Hackney Permaculture


Recycling oil drums to make planters
June 12, 2009, 8:31 pm
Filed under: Doing | Tags: , , , ,

Loads of the turkish food places around me leave used oil drums out with the trash and I have taken quite the fancy to their bright colours and patterns and begun collecting them (I have seven different sorts so far!)

They make nice planters…

Tomatoes planted in recycled oil drum

Newly planted tomatoes in oil drum

So we now have quite the tomato patch in the front room…

Tomato plants in the front room

Tomatoes take over the front room!

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Recycled Hessian Sacks

hessian sacks

A few weeks ago I got forwarded the lovely email below from a chap called Brian and in need of hessian sacks for the filtering bit of my grey-water recycling beds, I decided to invest.

I went for five bags of wood chip and five bags of compost, all delivered to my door for the bargain price of £27.50 – nice.

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Subject: hessian sacks and compost

Forest Recycling Project has a supply of hessian sacks which can be used for all sorts of things in the garden and beyond (see above video clip for inspiration) they are 50p each with discounts for bulk orders (delivery may be possible for an extra charge). We are also able to supply the sacks half filled (about 75 litres) with soil improver compost from green waste (£2.50) or wood chip (£1.00). Please contact me to place an order or for more info. Feel free to forward on to anyone who may be interested

Cheers

Brian

Head Office
FOREST RECYCLING PROJECT LTD
2C Bakers Avenue, Walthamstow, E17 9AW
Company No: 2427258
VAT No: 548917400
Tel; 020 8539 3856
E-Mail: info@frponline.org.uk
Web Site: www.frponline.org.uk



Fighting the good fight (slugs and snails)

Okay so we had to lose our virginity at some point. You create a nice bed, you plant stuff, it grows, then slugs and snails come and eat it…

One of the first things planted out were some beans which got utterly munched within days. It was clear that some extra thought was required and non-lethal reinforcements came in the shape of cloches made from plastic drinks bottles, broken up egg shells, copper from wire and coins, and midnight slug and snail raids with my brand new head torch!

Not wanting to kill any of god’s creatures, I have just been throwing them over the fence so far which seems to have worked, making a huge dent in the local population and seems to keep everyone happy as next door don’t really do much with their garden and there is lots of nice green stuff growing there.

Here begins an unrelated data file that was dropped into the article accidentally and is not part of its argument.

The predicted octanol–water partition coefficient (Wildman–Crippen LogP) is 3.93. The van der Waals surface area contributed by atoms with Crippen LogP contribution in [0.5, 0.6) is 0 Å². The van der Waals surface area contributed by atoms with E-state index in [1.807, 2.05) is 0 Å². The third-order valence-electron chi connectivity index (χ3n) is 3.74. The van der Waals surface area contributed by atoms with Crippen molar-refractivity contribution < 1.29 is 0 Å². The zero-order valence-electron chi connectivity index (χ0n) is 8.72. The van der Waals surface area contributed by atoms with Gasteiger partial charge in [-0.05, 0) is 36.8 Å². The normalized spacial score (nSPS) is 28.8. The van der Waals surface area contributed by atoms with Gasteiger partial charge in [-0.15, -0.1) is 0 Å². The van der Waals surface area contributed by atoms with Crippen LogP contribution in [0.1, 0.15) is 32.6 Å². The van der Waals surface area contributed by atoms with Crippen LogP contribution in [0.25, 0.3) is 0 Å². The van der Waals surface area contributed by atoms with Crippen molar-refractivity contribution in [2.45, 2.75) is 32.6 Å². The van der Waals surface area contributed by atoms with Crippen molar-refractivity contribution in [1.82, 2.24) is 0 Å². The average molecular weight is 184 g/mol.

Our veg is safe for now…

Anti slug defences

Anti slug defences

Anti slug defences (Part 2)

Anti slug defences (Part 2)

Cloches made from used drinks bottles to protect from snails and slugs

Cloches made from used drinks bottles to protect from snails and slugs

Cloches and netting to protect young plants

Cloches and netting to protect young plants



Smoke-free wood stove
February 21, 2009, 10:04 pm
Filed under: Learning, Thinking | Tags: , , , , , , ,

A quick jaunt up north to Enfield on the train from Hackney Downs and we are in Gunpowder Park at The Energy Cafe for a workshop on pedal power. Andrew was also about and demonstrating his smoke-free wood stove which impressed me muchly.

Hooking up a fan to feed the flames more air increases the efficiency of the combustion and decreases the amount of smoke, which is essentially unburnt hydrocarbons or very small bits of wood to you and me.

Andrew demonstrates his design for a smoke-free wood stove

Andrew demonstrates his design for a smoke-free wood stove

All of the stove had been made from reused parts found in local skips. The main body was an old flue buried into a tyre filled with soil, the fan was from an old laptop. As the flue was already double walled it provided excellent insulation so the wood could burn at a higher temperature. The fan created a vortex in the main chamber which meant better mixing of air again leading to a higher burn temperature resulting in no smoke at all and 5kW of heat apparently!

A top view of the smoke-free wood stove showing the fan induced vortex

A top view of the smoke-free wood stove showing the fan induced vortex